"Not very long ago I said Mass and preached for their Mother, Mother Teresa of Calcutta, and after breakfast we spent quite a long time talking in a little room. Suddenly, I found myself asking her -- don't know why -- 'Mother, what do you think is the worst problem in the world today?' She more than anyone could name any number of candidates: famine, plague, disease, the breakdown of the family, rebellion against God, the corruption of the media, world debt, nuclear threat, and so on.

"Without pausing a second she said, 'Wherever I go in the whole world, the thing that makes me the saddest is watching people receive Communion in the hand.'"


- Father George William Rutler, Good Friday, 1989 in St. Agnes Church, New York City (a precise transcript taken from a tape of his talk available from St. Agnes Church)

Aspen said...

John Paul was against the practice of communion in the hand, and is very much on record as such. But he felt he couldn't strongly forbid something which his predecessor had just legalized.

Anonymous said...

That may well be the case with regard to Pope John Paul II's position on distributing Communion in the hand. However, he is on record being photographed distributing the Sacred Host to two children.

Anonymous said...

Alternatively, from the picture I am talking about, it could be said that he was distributing a Rosary, but very difficult to say.

humboldt said...

JPII's New Order of the Mass explicity granted communion on the hands everywhere in the Church. Paul VI's was an indult in particular countries but JPII brought it up to the universal Church. One more evidence of the modernist JPII in liturgical matters is that months after JPII was elected Pope, in Puebla, Mexico, in the Conference of the Latin American Bishops, he sanctioned the "creativity" policy in liturgical matters. Now what more evidence do you need? It was JPII who is responsible for the universal permission to receive communion on the hands.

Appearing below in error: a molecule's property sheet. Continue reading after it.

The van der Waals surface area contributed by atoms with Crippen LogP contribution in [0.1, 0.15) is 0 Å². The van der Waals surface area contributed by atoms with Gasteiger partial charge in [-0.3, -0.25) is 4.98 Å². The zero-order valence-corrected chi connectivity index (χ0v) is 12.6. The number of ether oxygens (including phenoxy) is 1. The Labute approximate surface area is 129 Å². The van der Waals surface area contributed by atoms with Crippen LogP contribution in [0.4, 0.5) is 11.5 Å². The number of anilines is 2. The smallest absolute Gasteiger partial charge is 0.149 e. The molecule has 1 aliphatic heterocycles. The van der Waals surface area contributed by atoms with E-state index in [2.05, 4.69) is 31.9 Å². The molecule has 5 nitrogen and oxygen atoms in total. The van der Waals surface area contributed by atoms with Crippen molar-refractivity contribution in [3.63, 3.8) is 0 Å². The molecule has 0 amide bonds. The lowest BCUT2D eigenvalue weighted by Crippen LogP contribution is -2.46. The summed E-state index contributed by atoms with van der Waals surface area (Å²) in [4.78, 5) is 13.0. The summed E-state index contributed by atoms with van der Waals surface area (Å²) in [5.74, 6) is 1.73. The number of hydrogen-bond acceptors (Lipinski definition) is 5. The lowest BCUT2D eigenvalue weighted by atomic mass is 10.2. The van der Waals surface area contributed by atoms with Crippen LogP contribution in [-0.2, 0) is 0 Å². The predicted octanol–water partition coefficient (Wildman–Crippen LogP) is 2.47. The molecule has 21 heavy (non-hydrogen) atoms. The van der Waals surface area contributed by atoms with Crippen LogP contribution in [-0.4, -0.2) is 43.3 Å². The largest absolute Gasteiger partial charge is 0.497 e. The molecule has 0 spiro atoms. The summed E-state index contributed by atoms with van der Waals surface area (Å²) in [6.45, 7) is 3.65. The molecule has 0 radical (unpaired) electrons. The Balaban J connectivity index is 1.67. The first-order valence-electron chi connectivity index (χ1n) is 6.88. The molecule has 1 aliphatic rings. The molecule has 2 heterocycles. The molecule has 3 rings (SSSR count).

Jordan Potter said...

Humboldt said: JPII's New Order of the Mass explicity granted communion on the hands everywhere in the Church. Paul VI's was an indult in particular countries but JPII brought it up to the universal Church.

Could you show me the passage in the 2003 IGRM that mentions Communion in the Hand? I've read through the IGRM before, and have consulted it again today, and I can find no reference to Communion in the Hand in it. I could have missed it, of course. But if it's not in the newest version of the Ordo Missae, what papal document of John Paul II's allegedly has changed universal law so that Communion may be granted on the tongue or in the hand without papal indult?

Woody Jones quoted: 'Wherever I go in the whole world, the thing that makes me the saddest is watching people receive Communion in the hand.'" - Father George William Rutler, Good Friday, 1989

In this thread at Angel Queen, a traditionalist who opposes Communion in the Hand, as I do, posted this retraction and clarification from Father Rutler:

http://www.angelqueen.org/forum/viewtopic.php?p=95088&highlight=&sid=a4943d063aec0bd61a01090875e04830

On Feb 17 I asked by email Fr George Rutler, “are you the priest who interviewed Blessed Mother Teresa and was told that she detested communion in the hand as an even greater crime than abortion? If so is there any article available on the web that relates this interview?”

He replied, “This has been misquoted. Mother Teresa told me she thought the greatest sadness to her was how people receive communion unworthily. She made clear to me that she was not condemning communion in the hand per se and instructed me to make this very clear. I told her that I’d pray about it and write a clarification to which she responded, “We need it right away. I pray. You write.” I have published this statement many times and people willfully ignore it. This is bad faith. Mother preferred communion on the tongue, as do I, but her point was that the disposition of the heart is what matters, not whether one received on the tongue or in the ancient manner of in the hand. There are fanatics abroad who twist her words.”